WILDLIFE WATCHING -- Deer, elk and moose males have been shedding their antlers in preparation for growing new and often larger sets, which play a role in fall breeding seasons.
They're not all on the same schedule. Some bucks and bulls started shaking off their hat racks in December. Others will carry their racks for another month or so.
Montana outdoor photographer Jaime Johnson captured the image above of a whitetail buck at the moment it was checking out why his head was suddenly feeling a little lighter. It won't be long before new antlers will be growing from those bloody "holes" in his head.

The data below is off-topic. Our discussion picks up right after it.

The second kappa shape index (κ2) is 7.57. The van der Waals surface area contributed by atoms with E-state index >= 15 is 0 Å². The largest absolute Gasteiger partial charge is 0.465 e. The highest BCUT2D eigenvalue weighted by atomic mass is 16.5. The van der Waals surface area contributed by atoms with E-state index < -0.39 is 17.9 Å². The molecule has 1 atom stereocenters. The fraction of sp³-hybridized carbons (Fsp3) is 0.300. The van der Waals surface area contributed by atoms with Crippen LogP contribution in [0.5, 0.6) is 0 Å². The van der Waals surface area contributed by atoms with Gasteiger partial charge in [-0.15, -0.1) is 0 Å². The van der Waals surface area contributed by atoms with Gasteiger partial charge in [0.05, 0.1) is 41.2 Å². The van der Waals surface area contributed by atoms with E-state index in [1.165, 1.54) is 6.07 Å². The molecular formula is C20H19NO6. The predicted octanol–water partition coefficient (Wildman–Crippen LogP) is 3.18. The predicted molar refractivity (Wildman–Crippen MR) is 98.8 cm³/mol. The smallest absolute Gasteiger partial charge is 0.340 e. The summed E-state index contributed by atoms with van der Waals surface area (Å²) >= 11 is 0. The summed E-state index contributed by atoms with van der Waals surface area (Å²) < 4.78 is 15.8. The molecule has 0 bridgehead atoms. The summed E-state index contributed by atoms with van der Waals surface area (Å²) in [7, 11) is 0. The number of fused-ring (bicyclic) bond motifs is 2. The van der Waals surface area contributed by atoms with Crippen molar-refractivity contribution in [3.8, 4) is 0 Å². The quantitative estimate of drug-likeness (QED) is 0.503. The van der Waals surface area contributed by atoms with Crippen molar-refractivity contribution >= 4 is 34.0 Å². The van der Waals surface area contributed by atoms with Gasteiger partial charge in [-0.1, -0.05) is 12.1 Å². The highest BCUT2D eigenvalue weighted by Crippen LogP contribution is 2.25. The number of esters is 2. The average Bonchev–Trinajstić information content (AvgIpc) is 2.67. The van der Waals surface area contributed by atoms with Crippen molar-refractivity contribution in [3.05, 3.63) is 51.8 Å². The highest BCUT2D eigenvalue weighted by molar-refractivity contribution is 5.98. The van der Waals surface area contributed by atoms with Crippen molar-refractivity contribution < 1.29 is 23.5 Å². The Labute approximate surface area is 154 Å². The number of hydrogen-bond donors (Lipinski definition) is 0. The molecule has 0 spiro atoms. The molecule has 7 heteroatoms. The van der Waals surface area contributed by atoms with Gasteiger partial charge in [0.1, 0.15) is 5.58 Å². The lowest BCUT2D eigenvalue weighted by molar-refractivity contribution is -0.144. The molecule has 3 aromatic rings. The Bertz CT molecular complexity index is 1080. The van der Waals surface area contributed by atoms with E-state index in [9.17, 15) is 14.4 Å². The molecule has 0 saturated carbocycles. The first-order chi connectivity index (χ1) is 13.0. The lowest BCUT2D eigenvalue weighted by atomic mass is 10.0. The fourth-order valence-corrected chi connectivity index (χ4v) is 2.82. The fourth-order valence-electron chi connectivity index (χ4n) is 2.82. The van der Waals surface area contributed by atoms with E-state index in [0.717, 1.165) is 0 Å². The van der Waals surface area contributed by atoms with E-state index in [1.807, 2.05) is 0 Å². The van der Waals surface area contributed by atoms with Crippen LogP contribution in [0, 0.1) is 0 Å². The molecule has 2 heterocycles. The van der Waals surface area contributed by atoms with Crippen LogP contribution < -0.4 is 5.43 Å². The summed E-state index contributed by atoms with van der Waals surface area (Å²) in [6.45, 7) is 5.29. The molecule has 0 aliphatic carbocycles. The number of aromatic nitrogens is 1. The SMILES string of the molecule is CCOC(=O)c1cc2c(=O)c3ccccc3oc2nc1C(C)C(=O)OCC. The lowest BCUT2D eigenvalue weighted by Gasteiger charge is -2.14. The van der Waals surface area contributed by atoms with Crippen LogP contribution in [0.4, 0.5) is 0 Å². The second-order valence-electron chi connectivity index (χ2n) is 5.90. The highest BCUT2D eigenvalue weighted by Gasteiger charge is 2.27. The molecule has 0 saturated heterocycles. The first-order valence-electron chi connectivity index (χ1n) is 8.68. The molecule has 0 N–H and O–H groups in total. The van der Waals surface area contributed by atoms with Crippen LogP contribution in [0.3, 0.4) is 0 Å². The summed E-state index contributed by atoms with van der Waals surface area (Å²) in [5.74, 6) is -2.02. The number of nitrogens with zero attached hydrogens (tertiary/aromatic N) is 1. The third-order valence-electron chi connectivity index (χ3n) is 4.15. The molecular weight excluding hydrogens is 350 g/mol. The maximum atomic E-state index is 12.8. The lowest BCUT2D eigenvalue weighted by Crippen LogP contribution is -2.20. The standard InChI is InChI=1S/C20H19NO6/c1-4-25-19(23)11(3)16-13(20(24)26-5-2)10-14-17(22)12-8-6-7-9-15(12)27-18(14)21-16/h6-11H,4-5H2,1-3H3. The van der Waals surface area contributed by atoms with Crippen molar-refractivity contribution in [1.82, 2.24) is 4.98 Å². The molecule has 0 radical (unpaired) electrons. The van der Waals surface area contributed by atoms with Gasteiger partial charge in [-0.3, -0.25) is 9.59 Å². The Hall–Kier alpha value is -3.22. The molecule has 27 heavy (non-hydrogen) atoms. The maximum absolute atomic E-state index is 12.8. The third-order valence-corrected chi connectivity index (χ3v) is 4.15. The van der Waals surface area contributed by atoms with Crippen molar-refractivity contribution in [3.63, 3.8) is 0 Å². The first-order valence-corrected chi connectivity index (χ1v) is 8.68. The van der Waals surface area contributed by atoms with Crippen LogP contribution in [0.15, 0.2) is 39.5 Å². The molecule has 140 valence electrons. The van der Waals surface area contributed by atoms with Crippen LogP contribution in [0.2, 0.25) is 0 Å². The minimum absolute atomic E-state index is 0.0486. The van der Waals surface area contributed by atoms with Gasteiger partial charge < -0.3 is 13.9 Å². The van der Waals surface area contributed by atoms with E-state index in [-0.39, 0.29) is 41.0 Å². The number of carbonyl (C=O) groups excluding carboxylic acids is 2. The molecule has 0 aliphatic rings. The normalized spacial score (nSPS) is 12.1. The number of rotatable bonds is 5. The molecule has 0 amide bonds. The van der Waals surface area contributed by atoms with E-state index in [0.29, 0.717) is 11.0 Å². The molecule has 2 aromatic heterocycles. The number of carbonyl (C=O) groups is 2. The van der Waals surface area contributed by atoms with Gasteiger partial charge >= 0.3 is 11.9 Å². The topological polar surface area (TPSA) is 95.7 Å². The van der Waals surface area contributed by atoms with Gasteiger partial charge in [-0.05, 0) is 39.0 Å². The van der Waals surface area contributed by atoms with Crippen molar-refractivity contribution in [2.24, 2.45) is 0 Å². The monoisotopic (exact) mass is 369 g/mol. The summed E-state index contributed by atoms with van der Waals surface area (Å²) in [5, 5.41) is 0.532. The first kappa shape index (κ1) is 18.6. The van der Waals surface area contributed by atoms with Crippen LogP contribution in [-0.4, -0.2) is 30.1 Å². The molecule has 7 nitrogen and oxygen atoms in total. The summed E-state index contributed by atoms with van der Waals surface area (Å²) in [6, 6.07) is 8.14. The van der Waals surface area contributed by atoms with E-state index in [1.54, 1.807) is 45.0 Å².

- In the second photo above, one bull elk was still sporting a rack last week near the Washington-Idaho state line.
The antlers of deer, elk and moose are are shed and regrown usually in larger proportions each year. In a marvel of nature, a big bull moose or elk can sprout more than 40 pounds of antler "bone" in about four months. The antlers are blood-rich active growing tissue before they "dry up," harden and lose their velvet covering in the late summer.
In comparison, the horns of bighorn sheep grow on the rams each year without being shed.
Antlers play a role in competition, intimidation and fighting for breeding rights.
Collecting shed antlers has become a popular and profitable hobby as gatherers sell the antlers for cash.
Shed hunting has become so competitive, wildlife agencies are concerned the collectors are having a serious impact by disturbing big-game animals while they're still in a weakened condition on their winter ranges.
- See these rules and tips for shed hunting from Idaho Fish and Game.